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How our past shapes the present: new article in Nature Communications

15 October 2021

Our experience of the present is constructed through the recent past: this what a new study by the group of Mathew Diamond at SISSA, published in Nature Communications, demonstrates. The researchers have worked out the algorithms the brain employs to shape each new tactile sensation, as a function of the stimuli that have been presented earlier. The study’s main result is quite simple, according to Diamond: “As we perceive the world, our history of experience creates a context for understanding the present.”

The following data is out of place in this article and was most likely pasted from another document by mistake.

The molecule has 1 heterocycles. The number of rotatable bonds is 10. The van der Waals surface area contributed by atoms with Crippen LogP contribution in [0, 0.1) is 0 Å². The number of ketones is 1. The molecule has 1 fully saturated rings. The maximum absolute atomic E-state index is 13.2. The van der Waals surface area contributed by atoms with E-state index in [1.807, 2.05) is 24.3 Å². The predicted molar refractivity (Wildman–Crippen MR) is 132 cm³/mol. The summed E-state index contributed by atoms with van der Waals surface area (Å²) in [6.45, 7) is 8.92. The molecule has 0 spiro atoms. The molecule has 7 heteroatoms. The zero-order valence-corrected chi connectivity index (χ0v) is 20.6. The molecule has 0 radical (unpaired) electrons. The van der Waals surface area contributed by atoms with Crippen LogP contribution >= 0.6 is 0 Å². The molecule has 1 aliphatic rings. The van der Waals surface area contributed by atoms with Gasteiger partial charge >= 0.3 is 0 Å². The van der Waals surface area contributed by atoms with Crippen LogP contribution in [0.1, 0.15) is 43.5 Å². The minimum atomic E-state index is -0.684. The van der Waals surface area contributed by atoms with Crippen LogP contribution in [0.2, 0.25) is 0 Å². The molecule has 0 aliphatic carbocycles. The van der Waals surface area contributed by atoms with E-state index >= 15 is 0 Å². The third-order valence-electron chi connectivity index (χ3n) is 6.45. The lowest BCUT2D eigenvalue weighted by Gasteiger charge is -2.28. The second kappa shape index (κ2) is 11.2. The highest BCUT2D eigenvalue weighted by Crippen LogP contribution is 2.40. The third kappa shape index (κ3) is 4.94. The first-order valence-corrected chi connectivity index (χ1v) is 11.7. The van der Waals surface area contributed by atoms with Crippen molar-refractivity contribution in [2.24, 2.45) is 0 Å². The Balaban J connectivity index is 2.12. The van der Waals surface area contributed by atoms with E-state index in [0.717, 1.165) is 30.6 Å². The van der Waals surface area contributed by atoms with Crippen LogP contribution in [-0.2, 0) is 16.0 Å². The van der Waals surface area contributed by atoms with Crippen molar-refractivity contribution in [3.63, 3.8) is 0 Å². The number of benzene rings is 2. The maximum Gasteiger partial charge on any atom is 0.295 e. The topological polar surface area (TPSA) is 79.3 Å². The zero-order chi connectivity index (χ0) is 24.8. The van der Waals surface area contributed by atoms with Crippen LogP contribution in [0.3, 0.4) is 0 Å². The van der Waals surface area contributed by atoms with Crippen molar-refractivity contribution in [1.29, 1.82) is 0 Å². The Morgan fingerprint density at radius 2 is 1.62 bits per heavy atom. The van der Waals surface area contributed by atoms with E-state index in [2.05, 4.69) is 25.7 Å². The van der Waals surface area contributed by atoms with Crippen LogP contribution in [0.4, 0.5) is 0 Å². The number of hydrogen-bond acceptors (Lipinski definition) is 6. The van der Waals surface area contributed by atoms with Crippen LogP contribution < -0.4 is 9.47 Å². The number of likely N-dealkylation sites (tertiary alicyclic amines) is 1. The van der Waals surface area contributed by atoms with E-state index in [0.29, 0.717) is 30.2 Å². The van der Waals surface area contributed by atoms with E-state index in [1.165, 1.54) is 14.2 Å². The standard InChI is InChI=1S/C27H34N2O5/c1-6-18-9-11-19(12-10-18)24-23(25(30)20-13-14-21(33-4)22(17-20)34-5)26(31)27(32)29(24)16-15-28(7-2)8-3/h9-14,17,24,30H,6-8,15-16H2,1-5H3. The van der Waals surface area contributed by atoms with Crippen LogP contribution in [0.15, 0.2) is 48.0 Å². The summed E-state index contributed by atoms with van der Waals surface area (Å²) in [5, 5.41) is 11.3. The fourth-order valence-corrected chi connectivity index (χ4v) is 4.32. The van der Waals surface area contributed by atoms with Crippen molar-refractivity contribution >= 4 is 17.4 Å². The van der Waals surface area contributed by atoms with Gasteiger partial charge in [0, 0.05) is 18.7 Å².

The Diamond team, which includes Iacopo Hachen, Sebastian Reinartz, Romain Brasselet, and Alisea Stroligo, first observed the phenomenon in rats, and then found that the exact same algorithms are at work in humans. The team investigated the influence of the intensity of preceding stimuli on the perception of the current stimulus. They discovered that the strength of a brief vibration, delivered either on the subjects’ fingertips (in humans) or on the whiskers (in rats), determined how subsequent vibrations were judged. Based on these observations, the authors created a mathematical model that predicts how “strong” or “weak” one vibration will be perceived according to the individual’s recent sensory history.